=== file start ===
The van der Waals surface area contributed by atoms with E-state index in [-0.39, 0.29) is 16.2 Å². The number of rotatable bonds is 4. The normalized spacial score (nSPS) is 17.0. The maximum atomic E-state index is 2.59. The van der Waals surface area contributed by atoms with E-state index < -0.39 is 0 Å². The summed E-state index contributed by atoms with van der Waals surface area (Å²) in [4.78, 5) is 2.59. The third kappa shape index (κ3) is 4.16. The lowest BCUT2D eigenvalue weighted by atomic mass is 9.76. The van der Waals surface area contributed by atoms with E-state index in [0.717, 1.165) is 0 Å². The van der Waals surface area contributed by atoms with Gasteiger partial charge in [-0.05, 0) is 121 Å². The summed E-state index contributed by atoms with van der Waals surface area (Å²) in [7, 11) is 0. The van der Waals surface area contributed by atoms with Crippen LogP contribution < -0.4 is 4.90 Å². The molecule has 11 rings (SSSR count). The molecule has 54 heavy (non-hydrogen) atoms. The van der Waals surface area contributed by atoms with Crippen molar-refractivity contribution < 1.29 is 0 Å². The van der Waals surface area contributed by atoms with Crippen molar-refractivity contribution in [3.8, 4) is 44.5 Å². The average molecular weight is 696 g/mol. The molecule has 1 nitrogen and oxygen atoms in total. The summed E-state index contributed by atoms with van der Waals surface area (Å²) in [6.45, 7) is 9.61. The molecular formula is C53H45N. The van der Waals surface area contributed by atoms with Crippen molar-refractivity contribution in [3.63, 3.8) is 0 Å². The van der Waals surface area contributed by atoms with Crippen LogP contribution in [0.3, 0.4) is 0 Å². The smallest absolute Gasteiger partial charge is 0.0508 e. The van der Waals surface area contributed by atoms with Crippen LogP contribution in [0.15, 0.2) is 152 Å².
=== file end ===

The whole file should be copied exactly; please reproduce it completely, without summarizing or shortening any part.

The van der Waals surface area contributed by atoms with E-state index in [-0.39, 0.29) is 16.2 Å². The number of rotatable bonds is 4. The normalized spacial score (nSPS) is 17.0. The maximum atomic E-state index is 2.59. The van der Waals surface area contributed by atoms with E-state index < -0.39 is 0 Å². The summed E-state index contributed by atoms with van der Waals surface area (Å²) in [4.78, 5) is 2.59. The third kappa shape index (κ3) is 4.16. The lowest BCUT2D eigenvalue weighted by atomic mass is 9.76. The van der Waals surface area contributed by atoms with E-state index in [0.717, 1.165) is 0 Å². The van der Waals surface area contributed by atoms with Gasteiger partial charge in [-0.05, 0) is 121 Å². The summed E-state index contributed by atoms with van der Waals surface area (Å²) in [7, 11) is 0. The van der Waals surface area contributed by atoms with Crippen LogP contribution < -0.4 is 4.90 Å². The molecule has 11 rings (SSSR count). The molecule has 54 heavy (non-hydrogen) atoms. The van der Waals surface area contributed by atoms with Crippen molar-refractivity contribution < 1.29 is 0 Å². The van der Waals surface area contributed by atoms with Crippen molar-refractivity contribution in [3.8, 4) is 44.5 Å². The average molecular weight is 696 g/mol. The molecule has 1 nitrogen and oxygen atoms in total. The summed E-state index contributed by atoms with van der Waals surface area (Å²) in [6.45, 7) is 9.61. The molecular formula is C53H45N. The van der Waals surface area contributed by atoms with Crippen molar-refractivity contribution in [3.63, 3.8) is 0 Å². The van der Waals surface area contributed by atoms with Crippen LogP contribution in [0.3, 0.4) is 0 Å². The smallest absolute Gasteiger partial charge is 0.0508 e. The van der Waals surface area contributed by atoms with Crippen LogP contribution in [0.15, 0.2) is 152 Å².